Atticus not only teaches the children lessons about life, but the reader too. A lot of the lessons are about thoughtfulness, acceptance, patience, and how to be a better person in general. For example he tells Scout, "if you can learn a simple trick, Scout, you'll get along better with all kinds of folks. You never really understand a person until you consider things from is point of view [...] until you climb into his skin and walk around in it." I think this is something we could all benefit from if we thought of it more often. 



Of course from the title there is Atticus' immortal words, "Shoot all the bluejays you want, if you can hit 'em, but remember it's a sin to kill a mockingird." Obviously after an initial reading we know that the mockingbird is a metaphor for Tom Robinson and later Boo Radley. They are both so purely good. Tom's death is needless and a show of the injustice that was a side effect of racism back then and still today. The novel's themes and probes into racism, equality and closed-mindedness is one that is still highly relevant in modern society. Just think of all the incidents in America with police killing black/white men and the difference in reaction/empathy/justice just because of skin colour.



After Mrs Dubose passes away, Atticus teaches the children about the true meaning of bravery. This also later links to the Tom Robinson court case. He says, "son, I told you that if you hadn't lost your head I'd have made you go read to her. I wanted you to see something about her - I wanted you to see what real courage is, instead of getting the idea that courage is a man with a gun in his hand. It's when you know you're licked before you begin but you begin anyway and you see it through no matter what. You rarely win, but sometimes you do. Mrs Dubose won, all ninety-eight pounds of her. According to her views, she died beholden to nothing and nobody. She was the bravest person I ever knew." This quote captures so beautifully the different struggles of the characters and how in real life we never really know what problems people have behind closed doors that we might not know about. Harper Lee really knows how to word issues that are normally so hard to define and give meaning to, but she frames the story around the need for compassion and empathy for others.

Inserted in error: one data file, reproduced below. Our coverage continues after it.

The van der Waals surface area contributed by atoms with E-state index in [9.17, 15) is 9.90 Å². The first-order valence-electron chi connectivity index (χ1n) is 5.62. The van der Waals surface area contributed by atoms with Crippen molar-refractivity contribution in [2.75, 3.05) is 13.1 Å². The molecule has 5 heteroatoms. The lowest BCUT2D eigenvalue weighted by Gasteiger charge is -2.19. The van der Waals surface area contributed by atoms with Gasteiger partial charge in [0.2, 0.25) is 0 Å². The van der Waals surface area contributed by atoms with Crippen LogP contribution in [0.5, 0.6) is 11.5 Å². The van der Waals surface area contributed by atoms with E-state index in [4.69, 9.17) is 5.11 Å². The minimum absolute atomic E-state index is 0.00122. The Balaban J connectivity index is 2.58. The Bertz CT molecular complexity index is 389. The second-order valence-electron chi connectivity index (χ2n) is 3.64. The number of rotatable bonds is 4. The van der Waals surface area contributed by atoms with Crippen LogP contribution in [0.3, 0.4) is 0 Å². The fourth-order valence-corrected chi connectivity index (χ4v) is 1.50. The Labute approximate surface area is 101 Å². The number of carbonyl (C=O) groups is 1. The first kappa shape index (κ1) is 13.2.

All in all this book wonderfully captures the energy and feeling of childhood, surrounding very adult themes and issues. It was enthralling, captivating, beautifully and vividly written, and when the novel ends you feel like you know the characters like real people. Amazing book, now my second favourite ever. I cannot wait to read Go Set a Watchmen and I've heard it complements its predecessor well. 



This book is perfection. 

10/10